Editing the site binding in IIS Manager

Confirm changes by clicking the OK button.

Next, open the Command Prompt as Administrator, change the directory to C:\Windows\System32\inetsrv and type the following command:

appcmd set site /site.name:"SharePoint - secure.mavention.local443" /bindings.[protocol='https',bindingInformation='*:443:'].bindingInformation:*:443:secure.mavention.local  

Executing this command will add the host name to the existing secure binding for your Web Site. If you navigate back to IIS Manager you should see the host name set on the secure binding.

Secure binding with host name set

And if you edit the binding you should see that the SSL is correctly associated as we did in the previous step.

Note that, although the host name is correctly configured, IIS Manager doesn’t display it in the Edit Binding window.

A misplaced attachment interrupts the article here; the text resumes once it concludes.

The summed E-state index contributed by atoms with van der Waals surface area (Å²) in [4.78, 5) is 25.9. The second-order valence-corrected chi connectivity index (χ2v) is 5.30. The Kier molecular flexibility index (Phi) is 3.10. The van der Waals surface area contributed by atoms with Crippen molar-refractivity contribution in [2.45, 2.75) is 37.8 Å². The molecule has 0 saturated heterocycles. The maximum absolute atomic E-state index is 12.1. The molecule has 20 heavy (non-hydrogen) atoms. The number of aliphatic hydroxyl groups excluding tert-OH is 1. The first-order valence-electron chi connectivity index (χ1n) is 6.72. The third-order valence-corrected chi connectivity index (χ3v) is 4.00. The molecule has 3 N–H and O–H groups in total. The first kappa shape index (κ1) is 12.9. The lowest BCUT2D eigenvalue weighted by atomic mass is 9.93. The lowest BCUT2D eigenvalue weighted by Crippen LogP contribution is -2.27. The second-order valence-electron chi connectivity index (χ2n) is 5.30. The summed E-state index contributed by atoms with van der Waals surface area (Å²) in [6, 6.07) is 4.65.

Although this approach is rather easy to follow it has a flaw as it allows you to use only one SSL certificate for all Web Sites. If you want to use your development environment for working with multiple secure Web Applications, each using a different SSL certificate you should take a look at the next approach.

Binding SSL certificate by using different IP addresses

Another way of binding SSL certificates to Web Sites in IIS is to use a different IP address for every Web Site. The great advantage of this approach is that it can be fully managed through UI and allows you to use different certificates.

The first thing that you have to do is to add another IP address to your network adapter. You can do this in the Advanced TCP/IP Settings of your Network Adapter.

Multiple IP addresses assigned to a single network adapter

Next, you have to change the binding between the host header and the IP address. As I mentioned before, for the purpose of this article I added an entry to the HOSTS file on my machine. To support this approach I have changed the IP address from 127.0.0.1 to 192.168.1.222 which is the new IP address I added to my network adapter.

Hosts file with the secure.mavention.local host name entry modified to point to the 192.168.1.222 IP address